Indigenous rights advocates say the Liberal government’s draft legislation to implement the United Nations Declaration on the Rights of Indigenous People (UNDRIP) is better than expected.
Justice Minister David Lametti tabled Bill C-15 in the House of Commons on Dec. 3. The bill would chart a path toward implementing the rights affirmed in the declaration.
“I don’t think it’s perfect by any means but from the draft that they were discussing with us across the country, it’s come some ways,” said Judith Sayers, president of the Nuu-chah-nulth Tribal Council in B.C., who took part in the consultation on the bill.
“Changing the laws of Canada is going to take some time. I think the biggest issue is going to be how they will work with Indigenous people across the country to change those laws.”
UNDRIP was passed by the UN General Assembly in 2007 after 25 years of negotiations to affirm the rights of Indigenous peoples to their language, culture, self-determination and traditional lands.
The Truth and Reconciliation Commission, national inquiry into missing and murdered Indigenous women and girls, as well as Quebec’s Viens Commission all called for the implementation of the declaration at all government levels.
After the shooting of Tla-o-qui-aht First Nation member Chantel Moore by police in New Brunswick during a wellness check in June, Sayers said she is happy to see that the draft legislation addresses injustices like systemic discrimination but she has concerns about the proposed timeline outlined.
If passed, the bill would require the federal government to prepare an action plan within three years of the bill’s passage to achieve the declaration’s objectives. Sayers would like to see meaningful consultation and an interim action plan that addresses the top priorities in Canada, something she acknowledges is not an easy task.
“That’s going to be difficult, talking to 633 First Nations and determining that, but I really think that waiting for three years on action that may or may not be complete at that time is too long, way too long,” she said.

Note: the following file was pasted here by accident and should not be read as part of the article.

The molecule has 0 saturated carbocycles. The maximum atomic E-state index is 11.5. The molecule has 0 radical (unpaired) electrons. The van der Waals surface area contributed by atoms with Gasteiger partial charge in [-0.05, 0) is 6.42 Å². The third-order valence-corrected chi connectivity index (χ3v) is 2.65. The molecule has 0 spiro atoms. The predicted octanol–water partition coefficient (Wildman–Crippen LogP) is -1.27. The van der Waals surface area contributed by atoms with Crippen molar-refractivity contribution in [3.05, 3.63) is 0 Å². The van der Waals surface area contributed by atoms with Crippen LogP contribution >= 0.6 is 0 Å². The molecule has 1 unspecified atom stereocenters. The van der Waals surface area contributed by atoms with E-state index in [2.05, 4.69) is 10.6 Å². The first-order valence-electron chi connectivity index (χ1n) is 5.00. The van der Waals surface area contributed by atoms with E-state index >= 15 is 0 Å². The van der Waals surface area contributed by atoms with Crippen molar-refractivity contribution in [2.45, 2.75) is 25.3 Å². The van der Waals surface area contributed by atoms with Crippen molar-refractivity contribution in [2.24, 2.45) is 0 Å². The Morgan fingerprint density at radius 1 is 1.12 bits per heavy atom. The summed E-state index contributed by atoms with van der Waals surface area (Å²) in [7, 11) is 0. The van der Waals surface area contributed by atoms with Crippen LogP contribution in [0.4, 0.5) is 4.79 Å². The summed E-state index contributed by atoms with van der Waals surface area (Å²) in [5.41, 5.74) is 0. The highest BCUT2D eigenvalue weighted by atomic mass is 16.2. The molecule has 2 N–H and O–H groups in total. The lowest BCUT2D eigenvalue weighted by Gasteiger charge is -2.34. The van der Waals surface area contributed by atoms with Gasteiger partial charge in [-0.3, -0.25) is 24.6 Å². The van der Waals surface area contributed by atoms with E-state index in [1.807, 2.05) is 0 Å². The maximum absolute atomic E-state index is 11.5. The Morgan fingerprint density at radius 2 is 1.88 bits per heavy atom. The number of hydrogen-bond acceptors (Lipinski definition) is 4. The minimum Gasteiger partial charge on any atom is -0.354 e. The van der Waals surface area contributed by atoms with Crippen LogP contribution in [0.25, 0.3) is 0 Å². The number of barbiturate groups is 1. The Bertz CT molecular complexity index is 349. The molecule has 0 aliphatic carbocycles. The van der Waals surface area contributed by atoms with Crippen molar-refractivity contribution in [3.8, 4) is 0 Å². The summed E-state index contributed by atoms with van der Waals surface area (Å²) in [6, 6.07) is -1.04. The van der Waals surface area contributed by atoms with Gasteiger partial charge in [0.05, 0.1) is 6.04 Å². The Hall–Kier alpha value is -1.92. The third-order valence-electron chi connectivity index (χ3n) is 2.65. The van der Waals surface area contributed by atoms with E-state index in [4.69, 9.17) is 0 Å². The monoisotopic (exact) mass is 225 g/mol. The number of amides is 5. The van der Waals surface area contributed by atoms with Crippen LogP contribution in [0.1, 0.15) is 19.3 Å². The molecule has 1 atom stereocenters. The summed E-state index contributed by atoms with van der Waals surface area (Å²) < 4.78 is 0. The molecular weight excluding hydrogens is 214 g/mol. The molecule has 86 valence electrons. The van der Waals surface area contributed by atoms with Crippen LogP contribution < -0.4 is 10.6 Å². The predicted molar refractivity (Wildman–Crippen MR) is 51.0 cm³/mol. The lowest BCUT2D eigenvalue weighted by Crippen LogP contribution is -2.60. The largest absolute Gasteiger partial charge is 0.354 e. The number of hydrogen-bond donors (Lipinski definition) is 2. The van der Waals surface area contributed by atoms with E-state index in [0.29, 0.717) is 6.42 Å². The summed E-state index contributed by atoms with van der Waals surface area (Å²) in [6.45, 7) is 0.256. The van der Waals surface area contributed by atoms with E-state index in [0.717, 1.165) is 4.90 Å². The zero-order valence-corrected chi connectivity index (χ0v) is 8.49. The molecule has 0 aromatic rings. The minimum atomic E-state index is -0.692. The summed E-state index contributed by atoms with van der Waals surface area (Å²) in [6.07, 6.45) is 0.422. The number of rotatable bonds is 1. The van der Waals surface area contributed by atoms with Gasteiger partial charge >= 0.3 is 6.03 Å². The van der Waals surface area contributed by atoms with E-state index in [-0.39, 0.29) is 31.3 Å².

“We need a change yesterday to many laws.”
Amnesty International Canada welcomed the legislation, stating it is “much-needed” and “long-overdue.”
“Because the core purpose of the new bill provides a framework for implementation, Amnesty International strongly urges the Canadian government to pass this legislation quickly,” said Ana Collins, Amnesty International’s Indigenous rights campaign advisor in a statement.
Limitations on self-determination
If the bill is passed, the federal government must ensure that the laws of Canada are consistent with UNDRIP. While Canada is not the first country to legislate UNDRIP, Kenneth Deer said if the draft is passed as is, it would put Canada in the forefront of applying the declaration inside its borders.
“I’m cautiously optimistic that this could be beneficial for Indigenous people in Canada,” said Deer, who is Kanien’kehá:ka (Mohawk) from Kahnawake, Que., and was involved with the development of UNDRIP.
He said it’s important that Canada make legislation to implement the declaration, to move it from being aspirational to binding. He added the legislation has its limits when it comes to Indigenous self-determination by being a Canadian law.
“You can’t have true self-determination and be limited by the Canadian constitution but Indigenous people can go a long way until we hit that wall,” he said.
“Anything that the UN passes or Canada passes does not take away our right to self-determination or does not take away our sovereignty. Our sovereignty is inherent, and will always be there.”
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